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Is Your Cloud Really a Cloud?

Is Your Cloud Really a Cloud?



I have recently had the opportunity to witness some applications that were represented as "cloud delivered." On closer investigation, I noted that what was being portrayed as "Cloud" was, in fact, a shared server. I asked the question, Are your cloud servers a cloud? And Why should you care? Let's consider the following before you decide.


Cloud computing has become a ubiquitous term in the technology industry. It refers to the delivery of computing services, including software, storage, and processing power, over the Internet. Cloud computing allows businesses to access resources that would otherwise be cost-prohibitive to acquire and maintain, making it a popular choice for companies of all sizes. However, not all cloud services are created equal. This article will explore the question, "Is your cloud service really a cloud?"

The National Institute of Standards and Technology (NIST) defines cloud computing as a model that enables convenient, on-demand network access to a shared pool of configurable computing resources that can be rapidly provisioned and released with minimal management effort or service provider interaction. NIST outlines five essential characteristics of cloud computing: on-demand self-service, broad network access, resource pooling, rapid elasticity, and measured service. Any cloud service that meets these criteria can be considered a genuine cloud service.


On-Demand Self-Service

On-demand self-service is the ability to provision computing resources, such as processing power, storage, and network bandwidth, automatically without human intervention. A true cloud service should allow users to easily create and configure virtual machines, set up and manage storage, and scale resources up or down on demand.

Some cloud services only allow users to purchase pre-defined bundles of resources, which can be limiting if the user's needs do not fit within those bundles. These services may not meet the criteria for on-demand self-service and, therefore, may not be genuine cloud services.


Broad Network Access


Cloud services should be accessible from anywhere with an internet connection, using any device. This means that users should be able to access their cloud resources from desktops, laptops, tablets, and smartphones using a variety of operating systems and web browsers. Additionally, cloud services should be accessible to users outside the organization, such as contractors or clients.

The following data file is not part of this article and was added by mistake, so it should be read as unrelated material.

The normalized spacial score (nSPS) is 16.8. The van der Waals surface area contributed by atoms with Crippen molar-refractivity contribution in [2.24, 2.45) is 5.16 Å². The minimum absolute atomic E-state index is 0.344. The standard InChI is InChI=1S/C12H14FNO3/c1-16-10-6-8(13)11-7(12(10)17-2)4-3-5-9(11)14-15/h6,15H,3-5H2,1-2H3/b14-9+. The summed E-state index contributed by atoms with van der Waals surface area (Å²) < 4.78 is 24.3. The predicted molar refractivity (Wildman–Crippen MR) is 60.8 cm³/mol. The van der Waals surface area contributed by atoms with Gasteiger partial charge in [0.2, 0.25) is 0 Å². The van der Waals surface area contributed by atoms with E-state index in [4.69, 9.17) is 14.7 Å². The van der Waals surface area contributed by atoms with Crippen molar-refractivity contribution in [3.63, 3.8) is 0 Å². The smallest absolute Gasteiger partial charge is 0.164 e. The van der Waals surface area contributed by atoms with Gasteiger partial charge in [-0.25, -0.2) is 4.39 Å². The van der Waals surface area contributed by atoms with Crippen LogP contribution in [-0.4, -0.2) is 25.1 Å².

Resource Pooling

Resource pooling is the ability to provide computing resources, such as processing power and storage, as a shared pool that multiple users can access. This allows for efficient use of resources and enables multiple users to share the same physical hardware.

Some cloud services do not provide valid resource pooling. Instead, they may use dedicated hardware for each customer or virtualization technology that does not allow for the efficient sharing of resources. These services may not meet the criteria for resource pooling and may not be true cloud services.



Rapid Elasticity

Cloud services should be able to scale resources up or down to meet changing demands rapidly. For example, a business may experience a sudden increase in website traffic or require additional computing power for a short-term project. A genuine cloud service should be able to quickly allocate additional resources to meet these needs and release them just as quickly when they are no longer needed.


Measured Service

Measured service refers to monitoring and measuring resource usage, such as processing power, storage, and network bandwidth, and providing billing and usage reports to customers. This allows customers to only pay for the resources they use and helps them identify areas where they can optimize their usage to reduce costs.

Some cloud services may not provide actual measured service. For example, they may offer a flat monthly fee for a bundle of resources, regardless of actual usage. These services may not meet the criteria for measured service and may not be true cloud services.


Additional Considerations

In addition to the essential characteristics outlined by NIST, several additional considerations can help determine whether a cloud service is genuine.

First, a true cloud service should provide high availability and redundancy. This means the service should be designed to minimize downtime and provide failover options in case of a hardware or software failure.

Second, a true cloud service should provide security features to protect data and ensure compliance with relevant regulations. This includes features


Overall, a genuine cloud service offers more scalability, reliability, security, and flexibility than a shared server, making it a better option for businesses and organizations that require high performance and uptime for their websites or applications.